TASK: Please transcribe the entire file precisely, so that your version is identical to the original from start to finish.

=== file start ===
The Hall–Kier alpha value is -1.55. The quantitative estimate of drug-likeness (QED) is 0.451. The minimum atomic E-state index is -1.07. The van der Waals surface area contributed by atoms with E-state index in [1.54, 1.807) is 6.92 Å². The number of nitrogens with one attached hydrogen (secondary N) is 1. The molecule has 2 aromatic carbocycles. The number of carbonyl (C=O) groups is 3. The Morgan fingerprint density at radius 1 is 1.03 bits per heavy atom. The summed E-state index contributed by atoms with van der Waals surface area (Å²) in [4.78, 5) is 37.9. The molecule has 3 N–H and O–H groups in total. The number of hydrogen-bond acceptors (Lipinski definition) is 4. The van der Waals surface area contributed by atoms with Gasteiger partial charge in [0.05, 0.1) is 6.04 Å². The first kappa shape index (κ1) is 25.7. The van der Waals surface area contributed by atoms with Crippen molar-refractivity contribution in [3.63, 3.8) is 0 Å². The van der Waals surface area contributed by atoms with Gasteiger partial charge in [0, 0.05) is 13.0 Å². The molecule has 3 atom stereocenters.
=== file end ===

The Hall–Kier alpha value is -1.55. The quantitative estimate of drug-likeness (QED) is 0.451. The minimum atomic E-state index is -1.07. The van der Waals surface area contributed by atoms with E-state index in [1.54, 1.807) is 6.92 Å². The number of nitrogens with one attached hydrogen (secondary N) is 1. The molecule has 2 aromatic carbocycles. The number of carbonyl (C=O) groups is 3. The Morgan fingerprint density at radius 1 is 1.03 bits per heavy atom. The summed E-state index contributed by atoms with van der Waals surface area (Å²) in [4.78, 5) is 37.9. The molecule has 3 N–H and O–H groups in total. The number of hydrogen-bond acceptors (Lipinski definition) is 4. The van der Waals surface area contributed by atoms with Gasteiger partial charge in [0.05, 0.1) is 6.04 Å². The first kappa shape index (κ1) is 25.7. The van der Waals surface area contributed by atoms with Crippen molar-refractivity contribution in [3.63, 3.8) is 0 Å². The van der Waals surface area contributed by atoms with Gasteiger partial charge in [0, 0.05) is 13.0 Å². The molecule has 3 atom stereocenters.